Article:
The combination of Bitcoins – the currency of the Dark Web – and true anonymity is obviously a magnet for organised crime. The Dark Web is set up to facilitate buying and selling anonymously. There is completely secure anonymous trading — and communication.
And what is being bought and sold in this anonymous marketplace is what constitutes the main threats to companies. There are data dumps of stolen credit cards, personal data, bank account details, addresses, as well complete sets of company and personal data. At the same time, there is also a market for quick – and cheap – DDOS (denial of service attacks) to cripple or bring down a company site. This latter is a market that is seeing a fall in prices: in other words, it is not expensive to exercise a grudge or to initiate an attack out of spite.
The recent dump of the “Panama Papers” is merely the latest example of a data leak threatening to become a company extinction level event.
The Dark Web is Easy to Use & Access.
The simplest way to access the Dark Web is to download the TOR browser. Install the browser, launch it, and you’re there. You can be up and running in the Dark Web within minutes.
As Intelliagg continues to map the Dark Web and to examine the data traffic, the biggest surprise remains the overall size in terms of the low number of sites. Of the thirty thousand or so mentioned above, Thomas estimates that perhaps only 50% of those are active.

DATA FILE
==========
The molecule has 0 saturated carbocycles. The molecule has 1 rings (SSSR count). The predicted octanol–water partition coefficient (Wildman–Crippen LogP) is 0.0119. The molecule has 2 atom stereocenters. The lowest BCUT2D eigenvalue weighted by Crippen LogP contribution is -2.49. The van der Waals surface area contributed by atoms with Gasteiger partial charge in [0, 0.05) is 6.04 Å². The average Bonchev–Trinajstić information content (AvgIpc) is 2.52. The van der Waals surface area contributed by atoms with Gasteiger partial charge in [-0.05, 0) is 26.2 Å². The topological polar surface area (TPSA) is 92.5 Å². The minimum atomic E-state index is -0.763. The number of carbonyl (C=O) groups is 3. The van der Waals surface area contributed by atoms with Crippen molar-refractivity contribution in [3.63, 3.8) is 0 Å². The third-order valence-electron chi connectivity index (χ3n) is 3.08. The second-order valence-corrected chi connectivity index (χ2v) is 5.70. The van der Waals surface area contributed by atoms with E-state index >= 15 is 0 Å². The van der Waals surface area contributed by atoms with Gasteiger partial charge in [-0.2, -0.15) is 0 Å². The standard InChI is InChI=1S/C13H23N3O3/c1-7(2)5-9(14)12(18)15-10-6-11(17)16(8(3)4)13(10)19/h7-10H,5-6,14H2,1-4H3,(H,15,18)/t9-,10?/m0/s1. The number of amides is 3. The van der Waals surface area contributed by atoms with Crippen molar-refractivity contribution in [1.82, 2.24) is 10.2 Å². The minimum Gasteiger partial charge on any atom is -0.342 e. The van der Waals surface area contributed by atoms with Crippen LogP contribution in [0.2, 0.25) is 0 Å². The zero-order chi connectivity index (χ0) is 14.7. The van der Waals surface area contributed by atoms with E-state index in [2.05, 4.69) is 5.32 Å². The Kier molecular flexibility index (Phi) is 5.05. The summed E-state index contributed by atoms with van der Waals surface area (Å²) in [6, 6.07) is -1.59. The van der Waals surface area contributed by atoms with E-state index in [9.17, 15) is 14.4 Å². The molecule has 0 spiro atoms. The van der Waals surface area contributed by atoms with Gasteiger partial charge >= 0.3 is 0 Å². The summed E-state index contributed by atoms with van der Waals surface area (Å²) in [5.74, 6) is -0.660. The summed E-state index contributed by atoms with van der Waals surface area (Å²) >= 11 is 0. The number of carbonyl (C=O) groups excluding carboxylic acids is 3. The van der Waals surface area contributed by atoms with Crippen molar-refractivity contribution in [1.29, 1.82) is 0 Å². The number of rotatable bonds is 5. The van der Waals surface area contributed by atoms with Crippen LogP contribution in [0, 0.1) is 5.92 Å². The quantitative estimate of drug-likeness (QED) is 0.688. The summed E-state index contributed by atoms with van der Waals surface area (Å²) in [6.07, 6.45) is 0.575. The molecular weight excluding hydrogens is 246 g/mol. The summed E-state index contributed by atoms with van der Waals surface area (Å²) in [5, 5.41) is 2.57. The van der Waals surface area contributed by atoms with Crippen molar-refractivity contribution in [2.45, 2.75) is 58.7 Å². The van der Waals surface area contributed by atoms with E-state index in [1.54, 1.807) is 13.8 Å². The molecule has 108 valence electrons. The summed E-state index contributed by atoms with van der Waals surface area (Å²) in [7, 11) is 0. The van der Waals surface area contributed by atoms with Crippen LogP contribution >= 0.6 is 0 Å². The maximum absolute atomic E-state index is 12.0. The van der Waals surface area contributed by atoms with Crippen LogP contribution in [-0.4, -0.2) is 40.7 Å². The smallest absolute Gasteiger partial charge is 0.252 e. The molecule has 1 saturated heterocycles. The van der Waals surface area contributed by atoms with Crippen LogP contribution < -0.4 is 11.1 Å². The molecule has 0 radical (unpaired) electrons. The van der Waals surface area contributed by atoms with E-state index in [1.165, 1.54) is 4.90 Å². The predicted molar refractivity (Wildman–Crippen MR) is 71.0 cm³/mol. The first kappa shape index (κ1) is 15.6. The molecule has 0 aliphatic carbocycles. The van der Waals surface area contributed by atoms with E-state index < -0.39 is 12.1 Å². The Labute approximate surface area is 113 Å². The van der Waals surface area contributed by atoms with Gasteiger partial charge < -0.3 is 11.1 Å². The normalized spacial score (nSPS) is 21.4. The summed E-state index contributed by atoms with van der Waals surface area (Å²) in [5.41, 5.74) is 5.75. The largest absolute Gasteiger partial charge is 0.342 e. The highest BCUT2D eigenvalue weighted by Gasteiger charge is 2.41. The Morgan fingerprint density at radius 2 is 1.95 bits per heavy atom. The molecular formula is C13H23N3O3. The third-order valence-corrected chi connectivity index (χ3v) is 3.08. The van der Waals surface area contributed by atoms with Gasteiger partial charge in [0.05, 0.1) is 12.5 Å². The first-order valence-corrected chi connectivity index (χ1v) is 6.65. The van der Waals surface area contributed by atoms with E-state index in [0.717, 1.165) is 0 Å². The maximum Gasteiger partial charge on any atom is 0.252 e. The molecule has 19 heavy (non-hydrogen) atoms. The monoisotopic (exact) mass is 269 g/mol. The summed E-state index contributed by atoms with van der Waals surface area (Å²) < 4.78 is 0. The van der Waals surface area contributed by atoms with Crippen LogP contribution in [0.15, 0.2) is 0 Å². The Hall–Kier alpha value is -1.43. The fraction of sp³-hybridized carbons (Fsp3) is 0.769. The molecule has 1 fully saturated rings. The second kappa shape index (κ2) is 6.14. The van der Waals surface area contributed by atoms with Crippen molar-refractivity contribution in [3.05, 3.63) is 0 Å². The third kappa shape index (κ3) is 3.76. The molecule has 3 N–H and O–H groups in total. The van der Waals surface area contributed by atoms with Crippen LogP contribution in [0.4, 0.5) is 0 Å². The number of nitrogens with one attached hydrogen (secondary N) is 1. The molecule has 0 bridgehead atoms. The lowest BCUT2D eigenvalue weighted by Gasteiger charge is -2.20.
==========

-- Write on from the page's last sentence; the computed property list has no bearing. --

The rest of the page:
In contrast to the common media portrayal, there is, in fact, a very low proportion of porn. By far the largest number of site categories are information theft and data leakage.
Thomas thinks that perhaps the scariest thing at the moment is the prevalence of doxing/digging sites; the sourcing of information for others to use against people. Swatting is another example of this, where SWAT teams are sent to harass people after false calls. The most famous case recently is that of security journalist Brian Krebs. The Krebs case is worth reading about.
The Dark Web Is Also About Legitimate Use.
Not all data leaks are ‘bad’. The Dark Web offers a perfect environment for whistle-blowers. (This, of course, can be seen as both a threat and an opportunity by some companies.) There is also the question of exercising human rights under repressive regimes.
A key point to note here is that, based on the analysis carried out by Thomas and Intelliagg, he believes that the split between legal and illegal activity on the Dark Web is more or less even.